Sporting souvenirs that carry 2020 date will double in value

Sporting souvenirs that carry 2020 date will double in value

How much could YOUR England shirt be worth? Experts say collectors will snap up memorabilia from the 2020 Euros, Olympics and Wimbledon for three times the original price because the events didn’t go ahead as planned

  • Tournaments that were set to happen in 2020 but actually took place in 2021 could add value to merchandise  
  • While Wimbledon 2020 simply didn’t happen, the Euros and the Tokyo Olympics have taken place this year instead but many of the souvenirs on sale have last year’s date  on them – adding a historical quirk
  •  LoveAntiques.com says items such as an official Panini £90 sticker book with 2020 on it could fetch as much as £1500 in future, while mask for the Tokyo Olympics could be worth up to £100
  • Find out the latest Tokyo Olympic news including schedule, medal table and results right here

Sporting tournaments postponed by the pandemic could actually make the merchandise associated with them future collectors items.  

While last year’s Euros and Tokyo Olympics are going ahead this summer, new souvenirs haven’t been produced to reflect the date change – adding historical value to football shirts and items carrying last year’s date.  

Those who were canny enough to pick up a cut-price shirt last summer, when the world went into lockdown might find they can enjoy even bigger margins as the years roll by.   

UEFA knocked 15 per cent off all products promoting the tournament last year and confirmed this year that the tournament would still be named Euro 2020, despite the European football spectacle taking place in 2021. 

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Hang on to that kit! Euro 2020 football shirts are likely to be more enticing for future collectors because they carry last year’s date but the pandemic meant the tournament took place a year on (Mason Mount and Phil Foden of the England football squad)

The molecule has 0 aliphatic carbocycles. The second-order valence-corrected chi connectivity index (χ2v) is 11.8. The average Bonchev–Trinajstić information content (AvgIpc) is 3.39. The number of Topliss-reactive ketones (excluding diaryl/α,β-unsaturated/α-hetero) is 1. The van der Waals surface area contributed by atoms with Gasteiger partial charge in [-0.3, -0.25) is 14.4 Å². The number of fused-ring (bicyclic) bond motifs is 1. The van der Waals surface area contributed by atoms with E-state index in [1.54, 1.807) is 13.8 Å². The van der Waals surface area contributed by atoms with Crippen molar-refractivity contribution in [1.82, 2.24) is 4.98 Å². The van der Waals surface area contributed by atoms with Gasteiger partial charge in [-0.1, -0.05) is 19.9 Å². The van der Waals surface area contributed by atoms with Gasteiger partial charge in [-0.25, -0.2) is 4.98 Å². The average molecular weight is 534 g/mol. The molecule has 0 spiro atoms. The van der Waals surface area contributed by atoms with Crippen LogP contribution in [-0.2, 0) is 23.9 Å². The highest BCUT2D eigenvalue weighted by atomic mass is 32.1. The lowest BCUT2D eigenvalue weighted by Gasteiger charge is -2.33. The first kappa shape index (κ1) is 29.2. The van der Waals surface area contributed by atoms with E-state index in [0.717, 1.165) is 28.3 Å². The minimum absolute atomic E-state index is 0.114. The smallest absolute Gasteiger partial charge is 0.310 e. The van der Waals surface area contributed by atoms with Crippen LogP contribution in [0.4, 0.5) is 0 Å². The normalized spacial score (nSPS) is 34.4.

REVEALED: WHAT YOUR PANDEMIC MERCHANDISE COULD BE WORTH IN FUTURE

Potential winners Euro 2020 football scarf (Belgium remain the favourites)

Price now: £17 Future value: £100 

Tokyo Olympics official face mask

Price now: £36 

Future value: £100

England Euro 2020 football shirt

Price now: £70 

Future value: £220

Wimbledon official 2020 towel

Price now: £17 

Future value: £80

Panini special edition Euro 2020 sticker book

Price Now: £90 

Future value: £1500 

Team GB Tokyo Olympics cycling top

Price now: £70 

Future value: £130

An England Euro 2020 football shirt currently retails at around £70 to £80 but could be worth as much as £220 in years to come

At the time of the last year’s postponement of the Euros, UEFA had already sold a great deal of tournament merchandise and a name change to Euro 2021 would have reduced the value of the items, despite it being more a factually accurate name.

As a result, items such as t-shirts, jumpers, scarves and shorts all still carry a Euro 2020 logo. In order to avoid a clash with the men’s tournament, the Women’s European Championships in England were moved from the summer of 2021 to July 2022.

It is believed the women’s tournament will also keep its name despite the 12-month postponement.  

Wimbledon, which starts on Monday, was cancelled entirely last year, with souvenirs emblazoned with the 2020 being donated to charity or sold off cheaply.